Service Trip to Ecuador

This week’s blog comes from Noah, a CLC camper who travelled abroad to do service work:


My name is Noah, and I have been a camper at CLC for 4 summers. I was excited when I was asked to write for CLC’s blog about my recent travels with my middle school. I had an amazing opportunity to go all the way to Ecuador. We went to the Equator, to help build a school in a mountain village, and visit the Galapagos Islands.

First, we visited the Equator. Here we learned about how they discovered the equator itself. It turns out, there are many interesting properties only present on the Equator. It is the only place on Earth where you balance an egg on the tip of a nail and it won’t fall off! Also, the strength of it’s magnetic force is so powerful that you can not walk in a straight line with your eyes closed, because gravity will pull you off balance to one side or the other. It’s g-force is so strong, that hurricanes, tsunamis, and other storms can never touch it! The last cool thing I learned is that water drains clockwise above the equator and counter-clockwise below. On the equator itself, water goes straight down the drain.

Next, we went to the village of Sablog, Ecuador, with an elevation of nearly 14,000 feet. Here our primary job was to help build a school for this tiny mountain village, that doesn’t even have a clean water source. (Another project to be completed there is a community well.) I hauled bricks and bent rebar. As a group, we completed three walls of the school before we had to leave. While in the mountains, I became challenged with altitude sickness. I took a break and prayed. The thought that came to me was that I am the true image of God, and that nothing can take that from me. This wasn’t the true me, or any of us, and God doesn’t see it in me, so I don’t either! In no time, I was back working with my friends.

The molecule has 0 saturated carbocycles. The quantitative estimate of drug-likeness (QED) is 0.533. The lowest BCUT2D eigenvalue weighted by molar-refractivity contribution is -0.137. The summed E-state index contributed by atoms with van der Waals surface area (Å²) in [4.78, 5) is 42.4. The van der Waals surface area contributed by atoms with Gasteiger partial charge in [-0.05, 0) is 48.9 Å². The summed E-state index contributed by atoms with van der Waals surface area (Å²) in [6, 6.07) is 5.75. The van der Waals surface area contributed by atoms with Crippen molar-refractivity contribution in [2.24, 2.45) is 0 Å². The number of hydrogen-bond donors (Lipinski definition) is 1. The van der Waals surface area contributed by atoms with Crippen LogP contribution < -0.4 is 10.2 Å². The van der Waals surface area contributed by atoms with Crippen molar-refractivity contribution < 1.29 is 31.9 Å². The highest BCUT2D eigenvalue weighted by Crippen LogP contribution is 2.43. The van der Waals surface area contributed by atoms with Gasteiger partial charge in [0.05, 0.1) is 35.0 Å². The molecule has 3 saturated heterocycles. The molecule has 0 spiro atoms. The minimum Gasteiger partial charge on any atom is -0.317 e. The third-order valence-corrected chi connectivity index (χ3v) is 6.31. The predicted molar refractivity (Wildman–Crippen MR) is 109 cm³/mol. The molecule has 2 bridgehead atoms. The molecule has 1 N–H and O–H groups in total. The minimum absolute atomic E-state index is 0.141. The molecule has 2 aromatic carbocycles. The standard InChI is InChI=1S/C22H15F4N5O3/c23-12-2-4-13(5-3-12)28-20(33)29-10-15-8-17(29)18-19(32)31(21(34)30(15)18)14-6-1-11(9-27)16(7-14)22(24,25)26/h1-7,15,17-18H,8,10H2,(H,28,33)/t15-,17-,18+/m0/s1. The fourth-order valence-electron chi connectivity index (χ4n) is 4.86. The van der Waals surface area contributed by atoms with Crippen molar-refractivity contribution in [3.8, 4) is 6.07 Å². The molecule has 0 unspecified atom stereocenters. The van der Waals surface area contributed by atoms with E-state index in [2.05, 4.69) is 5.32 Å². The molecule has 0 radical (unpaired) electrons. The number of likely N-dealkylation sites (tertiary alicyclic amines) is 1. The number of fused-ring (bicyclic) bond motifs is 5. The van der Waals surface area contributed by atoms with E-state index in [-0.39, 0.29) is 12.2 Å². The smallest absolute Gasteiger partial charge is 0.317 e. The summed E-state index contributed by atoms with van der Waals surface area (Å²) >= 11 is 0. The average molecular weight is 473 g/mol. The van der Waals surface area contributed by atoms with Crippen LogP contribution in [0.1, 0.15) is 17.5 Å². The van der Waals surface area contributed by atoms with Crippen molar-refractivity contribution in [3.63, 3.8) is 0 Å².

Before returning home, we took a side trip to the Galapagos Islands. The colors in the water alone were so vibrant and awe inspiring. We had the opportunity to snorkel, where we saw a sea turtle the first day, and I played fetch with a wild sea lion the next day. I will never forget that! The giant tortoises were even bigger than I expected, and I thought the blue-footed boobies were about the cutest birds I’ve ever seen. But even they can’t hold a candle to baby sea lions who are the most adorable things on Earth!

I think the thing I’m most grateful for was the bonding that happened with my group. We really became a true family. We had a few mis-haps that really helped us come together, like both our bus and then later our boat breaking down and stranding us for hours out to sea. Now I have my family at home, my Ecuador family, and of course, my camp family too!




Thanks for sharing, Noah! If you or anyone you know is interested in writing a blog for CLC, please contact!

Share this Post